First They Came…

First they came for the communists,

I did not speak out

because I was not a communist.

When they came for the social democrats,

I did not speak out

because I was not a social democrat.

When they came for the trade unionists

I did not speak out

because I was not a trade unionist.

When they came for the Jews

I did not speak out

because I was not a Jew;

And when they came for me,

there was no one left to speak out.

Pastor Martin Niemöller (translated from the German)

This poem is the kind of eye-opening, social consciousness inspiring sentiment that I probably first read on a poster in high school. At the time I found it quite moving, but now it bothers me. In retrospect it’s easy to look back at Hitler’s policies and see how each small Nazi atrocity led to the next. But what about the present? This poem often comes to mind when I’m reading the news, because it’s not so obvious to determine which developments now will add up to some great injustice later.

The poem supposes that it’s easy to see the slippery slope, and that all you need is simple vigilance to fight it. But for most people, vigilance (especially in modern American politics) is tiring to the point of sisyphean. How many times on Boingboing has an alert gone out about the broadcast flag getting slipped into another bill? What are the long term implications for two Bush appointments to the Supreme Court? What will be the final effect of the Christian Right on American politics and culture? What are the real risks of the FBI diverting resources from national security to fight a “war on pornography”? What is the long term effect on civil rights and privacy of a permanent “Patriot” Act?

Every day it seems there’s a new injustice, and every day I let many pass while trying do something about one or two. Usually all I have the energy for is a link. A simple link to point to an injustice and vote no. Less frequently I’ll write a letter to a senator about something I feel distinctly passionate about, and post their idiotic form letter response to my blog. But so often I do nothing, and I think that’s alright, because I believe bad ideas, bad laws, even bad presidents (thank god for the 22nd amendment) are corrected over time. Is it worth my time and effort to fight the president at every step or can I hedge my bets that the current administration will hang themselves by their own rope (exhibit: Karl Rove).

I find some solace in this quote, whose source is unknown, “no one ever said democracy is the most efficient form of government.” It suggests to me that not every disappointment necessarily means we’re going to hell in a handbasket. I guess that’s always been the hardest lesson of adulthood to accept, that life is less like an ascent to some platonic ideal and more like a constantly equilibrating pendulum. However comforting that knowledge, it doesn’t ease the apparent cost of that inefficiency, in terms of both capital and most importantly, human life.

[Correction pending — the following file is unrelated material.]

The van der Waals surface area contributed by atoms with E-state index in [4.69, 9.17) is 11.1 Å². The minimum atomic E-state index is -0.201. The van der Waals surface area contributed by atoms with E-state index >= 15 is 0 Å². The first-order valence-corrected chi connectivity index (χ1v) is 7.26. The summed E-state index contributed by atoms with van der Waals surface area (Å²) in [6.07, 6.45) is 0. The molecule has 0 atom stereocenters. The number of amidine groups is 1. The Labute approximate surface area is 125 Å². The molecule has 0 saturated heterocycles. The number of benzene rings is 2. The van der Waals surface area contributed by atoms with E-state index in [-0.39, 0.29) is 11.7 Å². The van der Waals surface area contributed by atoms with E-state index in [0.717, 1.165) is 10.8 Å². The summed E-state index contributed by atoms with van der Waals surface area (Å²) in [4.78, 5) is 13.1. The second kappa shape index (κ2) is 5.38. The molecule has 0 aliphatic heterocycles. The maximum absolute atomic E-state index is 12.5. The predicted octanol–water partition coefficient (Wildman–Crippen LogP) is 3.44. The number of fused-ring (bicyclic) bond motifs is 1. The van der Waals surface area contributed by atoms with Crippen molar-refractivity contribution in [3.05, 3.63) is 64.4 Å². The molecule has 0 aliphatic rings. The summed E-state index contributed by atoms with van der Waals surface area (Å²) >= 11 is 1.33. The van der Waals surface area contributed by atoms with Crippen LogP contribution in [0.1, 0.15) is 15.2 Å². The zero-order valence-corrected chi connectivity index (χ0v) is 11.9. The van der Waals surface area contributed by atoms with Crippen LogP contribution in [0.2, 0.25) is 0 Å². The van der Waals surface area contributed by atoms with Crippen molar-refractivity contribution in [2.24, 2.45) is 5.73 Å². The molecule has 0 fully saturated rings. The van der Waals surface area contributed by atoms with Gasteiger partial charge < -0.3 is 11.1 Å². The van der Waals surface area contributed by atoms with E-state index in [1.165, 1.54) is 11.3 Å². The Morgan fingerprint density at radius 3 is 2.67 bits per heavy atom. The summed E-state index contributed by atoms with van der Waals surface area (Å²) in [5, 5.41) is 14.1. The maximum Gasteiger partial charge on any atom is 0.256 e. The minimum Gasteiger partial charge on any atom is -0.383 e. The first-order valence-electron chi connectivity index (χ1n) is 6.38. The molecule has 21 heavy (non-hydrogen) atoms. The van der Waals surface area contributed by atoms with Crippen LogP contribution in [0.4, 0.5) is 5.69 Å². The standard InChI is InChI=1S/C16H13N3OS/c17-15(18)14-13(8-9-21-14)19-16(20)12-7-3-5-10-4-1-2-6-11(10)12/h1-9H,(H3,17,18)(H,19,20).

Wonderful post.

Concentrate on the little battles. Not the whole war against injustice.

(That was the best advice ever given to me. It can keep you sane.)

i disagree. winning the little battles might make you feel better, but it only affects the system as a whole if everyone else is doing the same thing.

of course, my solution is apathy and withdrawl, so i’m not sure if that’s really a solution per se…

i guess end in the end you just need faith that the institutions of our government are stronger than the idiots who control them. and enough perspective to realize that most of what’s ‘going wrong’ are the rough edges of history.

Thank Goodness we are just a tiny speck in the tail of the Milky Way Galaxy! Just as all the idiots were given brains to think Mother Nature has the power to ‘correct’ things overtime as sometimes the best way to correct something is to simply get rid of or destroy it!

Well said. I feel the same way. There’s a balance point each one of us has to find, a space between doing too much and not doing anything, a real place where we’re involved but haven’t lost ourselves.



the people, they seem to appreciate your introspection.

Kerinin, Let me clairify… all the little battles put together make up the whole war. I don’t deny the whole system when I focus on the little battles. At least this is what I hope to do. Strategically speaking we can all contemplate the totality AND the details of things simultaneously. If only just a few seconds between each. One step at a time. Respect.

I actually think the poem is about the fact that it’s really HARD to see the slippery slope. I take it as a reminder not to ignore injustice against others since you may be next.

For example, it’s not difficult to look at current events and see how the Bush administration is chipping away at the rights and freedoms of women, non-christians, poor people, non-whites, urban dwellers, non-Americans, etc.

Long ago I reached the point where outrage was the norm, and it sounds like you’re getting there too. Don’t let it get you down. Just keep resisting in whatever small ways you can, always be plotting for the big strategic action you can do to undo some of the bullshit.

If you think there’s more you can be doing ot make the world better, maybe you should be doing it. I can’t think of anything better to do with my time.

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